Best Horror Comics
By Jake Hill
It’s the spookiest time of the year. Everyone has their favorite movies, and their favorite Halloween candies, but what about scary comics? Comic books can be just as scary as any other medium- even scarier! In such a wild and out there medium, horror comics sometimes verge on the truly bizarre. Here are some of the best scary comics of all time.
Locke & Key
A serious contender for my favorite comic of all time, Locke and Key is pretty scary. The story is about the Locke family, after the brutal murder of the family patriarch. Mother Nina, takes her three kids, Tyler, Kinsey, and Bode, to the old family home in Massachusetts, Keyhouse. On their first day in the house, Bode discovers a freaky door, a door that when unlocked with an ominous key, can turn anyone who walks through it into a ghost. In fact, the house is full of strange doors and magical keys. But there’s a terrifying (or beautiful?) something living in the well behind the house, which may be connected to murders going back to the 1980s, or maybe the Revolutionary War.
Sometimes a comic uses the trappings of horror rather than trying to scare in its own right. In Hack/Slash Cassie Hack is a scantily clad goth final girl, who puts down nigh immortal monsters called Slashers. Her first fight was with her resurrected mother, who came back as the vile Lunch Lady. Hack/Slash is fun for anyone who likes a particular kind of scary movie, but its staying power is in its ability to weave a surprisingly consistent mythology, and a brilliant supporting cast.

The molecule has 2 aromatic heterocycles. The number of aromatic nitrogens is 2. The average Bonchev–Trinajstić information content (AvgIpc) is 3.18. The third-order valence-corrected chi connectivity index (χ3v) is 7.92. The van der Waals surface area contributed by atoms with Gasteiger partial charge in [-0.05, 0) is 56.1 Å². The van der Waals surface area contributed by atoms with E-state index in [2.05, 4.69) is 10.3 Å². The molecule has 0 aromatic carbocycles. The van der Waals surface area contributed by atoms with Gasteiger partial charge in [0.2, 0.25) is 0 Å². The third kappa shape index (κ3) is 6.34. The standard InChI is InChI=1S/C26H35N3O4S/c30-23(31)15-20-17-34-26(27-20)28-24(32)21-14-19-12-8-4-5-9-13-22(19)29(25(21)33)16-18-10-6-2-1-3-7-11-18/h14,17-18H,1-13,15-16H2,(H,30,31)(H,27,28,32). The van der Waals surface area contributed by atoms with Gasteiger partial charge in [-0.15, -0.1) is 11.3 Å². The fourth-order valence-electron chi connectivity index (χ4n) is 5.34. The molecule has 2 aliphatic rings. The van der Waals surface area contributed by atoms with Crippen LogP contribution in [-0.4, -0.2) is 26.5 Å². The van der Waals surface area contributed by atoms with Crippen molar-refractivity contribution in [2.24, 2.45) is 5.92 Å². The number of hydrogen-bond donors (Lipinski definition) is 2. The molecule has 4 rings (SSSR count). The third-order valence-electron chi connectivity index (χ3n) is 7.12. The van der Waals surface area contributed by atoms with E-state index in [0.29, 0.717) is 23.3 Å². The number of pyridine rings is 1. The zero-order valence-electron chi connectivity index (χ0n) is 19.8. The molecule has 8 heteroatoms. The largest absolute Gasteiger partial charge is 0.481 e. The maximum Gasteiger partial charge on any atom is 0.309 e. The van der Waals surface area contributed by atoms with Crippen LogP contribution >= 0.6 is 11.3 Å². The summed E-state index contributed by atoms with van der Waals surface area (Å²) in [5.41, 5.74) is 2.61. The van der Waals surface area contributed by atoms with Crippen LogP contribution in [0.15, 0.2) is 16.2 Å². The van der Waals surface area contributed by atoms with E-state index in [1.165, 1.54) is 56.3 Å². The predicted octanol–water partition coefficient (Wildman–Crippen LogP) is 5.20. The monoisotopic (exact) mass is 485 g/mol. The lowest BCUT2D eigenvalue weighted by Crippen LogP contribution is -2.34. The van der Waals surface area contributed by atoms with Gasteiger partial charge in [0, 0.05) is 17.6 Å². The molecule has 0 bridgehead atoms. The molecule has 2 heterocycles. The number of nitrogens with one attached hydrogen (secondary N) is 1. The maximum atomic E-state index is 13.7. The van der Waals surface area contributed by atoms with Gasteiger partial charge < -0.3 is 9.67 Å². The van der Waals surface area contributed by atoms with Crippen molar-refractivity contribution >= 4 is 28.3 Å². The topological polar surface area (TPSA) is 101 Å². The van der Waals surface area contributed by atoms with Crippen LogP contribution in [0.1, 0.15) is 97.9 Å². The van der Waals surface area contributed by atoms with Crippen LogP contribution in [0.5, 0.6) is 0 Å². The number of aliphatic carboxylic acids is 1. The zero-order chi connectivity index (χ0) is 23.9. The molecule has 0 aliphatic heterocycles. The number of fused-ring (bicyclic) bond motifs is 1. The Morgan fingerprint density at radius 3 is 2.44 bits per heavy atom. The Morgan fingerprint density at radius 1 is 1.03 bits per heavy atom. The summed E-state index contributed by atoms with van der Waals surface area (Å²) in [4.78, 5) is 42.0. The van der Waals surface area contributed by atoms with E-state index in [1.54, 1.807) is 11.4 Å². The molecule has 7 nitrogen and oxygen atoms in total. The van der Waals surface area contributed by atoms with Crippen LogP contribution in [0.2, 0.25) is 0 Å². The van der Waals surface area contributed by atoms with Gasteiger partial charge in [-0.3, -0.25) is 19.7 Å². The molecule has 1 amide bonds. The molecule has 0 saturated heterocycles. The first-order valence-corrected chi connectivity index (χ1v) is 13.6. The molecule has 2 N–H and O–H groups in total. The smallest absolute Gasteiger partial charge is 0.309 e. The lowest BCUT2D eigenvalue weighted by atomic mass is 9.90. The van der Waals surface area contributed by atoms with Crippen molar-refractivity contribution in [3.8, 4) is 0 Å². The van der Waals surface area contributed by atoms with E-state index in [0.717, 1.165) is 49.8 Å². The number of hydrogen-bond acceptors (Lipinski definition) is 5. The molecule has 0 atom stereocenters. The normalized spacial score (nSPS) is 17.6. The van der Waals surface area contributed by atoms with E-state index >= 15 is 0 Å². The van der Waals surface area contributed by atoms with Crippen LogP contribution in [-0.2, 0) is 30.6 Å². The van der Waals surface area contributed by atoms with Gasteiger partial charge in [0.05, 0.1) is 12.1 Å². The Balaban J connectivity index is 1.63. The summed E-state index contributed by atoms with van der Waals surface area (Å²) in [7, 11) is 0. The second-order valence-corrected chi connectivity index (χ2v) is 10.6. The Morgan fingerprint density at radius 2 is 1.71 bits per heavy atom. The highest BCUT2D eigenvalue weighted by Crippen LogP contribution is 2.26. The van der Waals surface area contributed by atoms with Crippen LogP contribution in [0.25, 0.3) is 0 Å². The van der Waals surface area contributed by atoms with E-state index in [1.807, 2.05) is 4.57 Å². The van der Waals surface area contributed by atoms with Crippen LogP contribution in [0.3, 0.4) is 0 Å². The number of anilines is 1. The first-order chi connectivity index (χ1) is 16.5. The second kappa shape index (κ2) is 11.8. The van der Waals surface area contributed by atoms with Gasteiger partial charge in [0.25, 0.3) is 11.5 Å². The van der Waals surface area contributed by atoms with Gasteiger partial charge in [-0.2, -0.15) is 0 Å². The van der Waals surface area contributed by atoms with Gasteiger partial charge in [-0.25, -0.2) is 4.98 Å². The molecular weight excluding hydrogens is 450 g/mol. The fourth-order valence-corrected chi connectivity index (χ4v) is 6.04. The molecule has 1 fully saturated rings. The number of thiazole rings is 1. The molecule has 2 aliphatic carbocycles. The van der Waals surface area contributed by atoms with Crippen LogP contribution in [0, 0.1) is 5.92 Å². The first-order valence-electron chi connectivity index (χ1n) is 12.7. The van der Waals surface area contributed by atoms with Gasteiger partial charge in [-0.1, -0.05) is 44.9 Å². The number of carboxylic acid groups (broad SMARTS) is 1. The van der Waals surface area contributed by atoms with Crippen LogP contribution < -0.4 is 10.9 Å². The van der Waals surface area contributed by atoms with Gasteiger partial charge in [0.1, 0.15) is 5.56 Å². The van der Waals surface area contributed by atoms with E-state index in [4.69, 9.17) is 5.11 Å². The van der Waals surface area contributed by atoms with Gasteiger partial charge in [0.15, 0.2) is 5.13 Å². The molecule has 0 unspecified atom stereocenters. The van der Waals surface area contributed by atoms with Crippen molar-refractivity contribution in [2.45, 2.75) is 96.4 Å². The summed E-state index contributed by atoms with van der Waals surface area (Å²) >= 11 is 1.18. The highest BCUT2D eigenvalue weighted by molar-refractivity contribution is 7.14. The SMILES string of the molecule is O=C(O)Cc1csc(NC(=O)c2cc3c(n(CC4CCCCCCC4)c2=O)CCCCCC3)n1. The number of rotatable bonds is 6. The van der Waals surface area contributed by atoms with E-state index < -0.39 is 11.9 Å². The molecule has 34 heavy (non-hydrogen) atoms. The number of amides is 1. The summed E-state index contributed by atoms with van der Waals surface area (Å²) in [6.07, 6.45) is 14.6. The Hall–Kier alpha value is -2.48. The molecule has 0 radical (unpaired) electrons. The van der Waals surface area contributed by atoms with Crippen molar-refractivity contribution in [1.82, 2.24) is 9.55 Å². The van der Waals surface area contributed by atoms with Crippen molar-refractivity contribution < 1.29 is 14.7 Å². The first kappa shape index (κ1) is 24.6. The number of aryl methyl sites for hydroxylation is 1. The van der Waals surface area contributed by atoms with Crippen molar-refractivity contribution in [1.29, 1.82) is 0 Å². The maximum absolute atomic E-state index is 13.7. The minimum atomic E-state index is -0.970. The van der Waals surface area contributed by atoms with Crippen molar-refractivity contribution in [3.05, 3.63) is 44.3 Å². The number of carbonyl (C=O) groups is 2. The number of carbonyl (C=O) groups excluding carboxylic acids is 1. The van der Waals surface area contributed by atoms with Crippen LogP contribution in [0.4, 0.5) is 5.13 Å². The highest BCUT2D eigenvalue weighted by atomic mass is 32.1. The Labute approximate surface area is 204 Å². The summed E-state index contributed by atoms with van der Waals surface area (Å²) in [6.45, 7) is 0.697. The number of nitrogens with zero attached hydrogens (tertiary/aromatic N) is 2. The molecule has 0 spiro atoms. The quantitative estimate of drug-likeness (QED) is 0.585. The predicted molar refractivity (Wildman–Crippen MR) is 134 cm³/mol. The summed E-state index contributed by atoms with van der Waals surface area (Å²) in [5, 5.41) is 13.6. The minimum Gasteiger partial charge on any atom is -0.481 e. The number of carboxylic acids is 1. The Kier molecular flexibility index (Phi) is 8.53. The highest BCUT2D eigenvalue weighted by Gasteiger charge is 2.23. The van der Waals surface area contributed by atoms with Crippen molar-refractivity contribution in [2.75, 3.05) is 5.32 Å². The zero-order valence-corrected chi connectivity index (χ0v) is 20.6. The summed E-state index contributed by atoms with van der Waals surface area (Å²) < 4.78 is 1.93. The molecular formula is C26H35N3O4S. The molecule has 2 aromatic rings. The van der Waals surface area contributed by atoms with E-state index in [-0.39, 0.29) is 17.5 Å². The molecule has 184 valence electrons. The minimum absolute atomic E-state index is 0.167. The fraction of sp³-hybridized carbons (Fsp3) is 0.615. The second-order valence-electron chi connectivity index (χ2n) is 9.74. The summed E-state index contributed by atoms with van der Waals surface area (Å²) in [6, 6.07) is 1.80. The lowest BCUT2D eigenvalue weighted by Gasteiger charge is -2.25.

One of the longest running comics ever, Hellblazer is the story of occult detective and all-around arsehole John Constantine. Nowadays, lots of people think about ‘ole Johnny as a supernatural avenger, but in his original series he barely made it out alive of hundreds of evil schemes by demons, angels, monsters, vampires, and secret societies. There are too many good scary Hellblazer stories to list, so just grab one that looks intriguing and go. “Dangerous Habits” is the classic. “Tainted Love” is pretty scary too. “The Family Man” grounds its villain in a seemingly regular serial killer. “In Another Part of Hell,” issue #84 has John face off with an evil promiscuous monkey. That’s right, a monkey. And it is scary as hell.
Scott Snyder has never flubbed an attempt at good old-fashioned horror, but Wytches is probably his best. Based in his own childhood experiences, it tells the story of Sailor Rook, a girl bullied so badly, she wished her bullies would just die. Of course her wish comes true, when long, pale fingers reach out of a knot in a nearby tree, grabbing her bully and eating her before her eyes. The fingers belong not to a witch, but one of the wytches; ancient and primal spirits, who seem to think that Sailor is pledged to them, whatever that means. Now her father, a writer named Charlie, will do anything he can to give his daughter a normal life. The less said the better, because hot damn this book is scary.
Afterlife With Archie